Eva was due to have her hips operated on not long after she died. At three months old they realised she had hip dysplasia. I could have laughed I was so angry when the paediatrician told me that.
“She’s had her hips checked before,” I told him. “She is seen by doctors and nurses and therapists multiple times every week, how could someone not have picked this up?” I was furious.
Because it had been picked up so late she was going to need surgery and then a hip spica cast which would prevent any more rolling for a while.
I was angry because it felt like we already had enough on our plate. I was angry because Eva was rolling and moving and this would take her back to almost square one for a while. I was angry because she didn’t need yet another surgery to add to her list.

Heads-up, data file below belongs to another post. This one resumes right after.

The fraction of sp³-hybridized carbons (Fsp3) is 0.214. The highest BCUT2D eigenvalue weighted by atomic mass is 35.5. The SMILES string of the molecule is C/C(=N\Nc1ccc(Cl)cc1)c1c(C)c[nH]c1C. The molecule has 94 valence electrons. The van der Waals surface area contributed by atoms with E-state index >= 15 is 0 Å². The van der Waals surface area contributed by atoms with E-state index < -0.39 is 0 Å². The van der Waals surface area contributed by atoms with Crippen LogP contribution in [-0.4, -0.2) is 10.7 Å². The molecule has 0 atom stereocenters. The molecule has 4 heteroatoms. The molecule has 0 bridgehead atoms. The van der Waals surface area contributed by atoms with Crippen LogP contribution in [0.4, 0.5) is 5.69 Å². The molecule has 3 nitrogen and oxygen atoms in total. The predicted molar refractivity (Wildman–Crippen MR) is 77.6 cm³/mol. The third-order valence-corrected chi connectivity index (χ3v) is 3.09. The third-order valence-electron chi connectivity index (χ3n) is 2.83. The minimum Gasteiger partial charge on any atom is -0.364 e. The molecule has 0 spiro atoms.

Because of her hips her physio told me Eva shouldn’t put any weight on her feet, meaning I shouldn’t let her stand. But in the last weeks of Eva’s life, she wanted to stand. She liked to stand between my legs with me supporting her chest and her head so she could put weight on those gorgeous little legs of hers.
And I let her.
I knew I wasn’t supposed to but she was getting so much pleasure from it and they were going to operate on her either way. What was a little standing going to do now?
We beat ourselves up sometimes as special needs parents. Are we doing enough? Are we clocking enough hours of tummy time? Have we done enough therapy? No matter how much we do, it always feels like we could be doing more. I’m glad I took the moment to enjoy her and make her happy.
Now, looking back, I wish I had let her do it more. Look how happy she was. How proud of herself. She had every reason to be proud and so do I.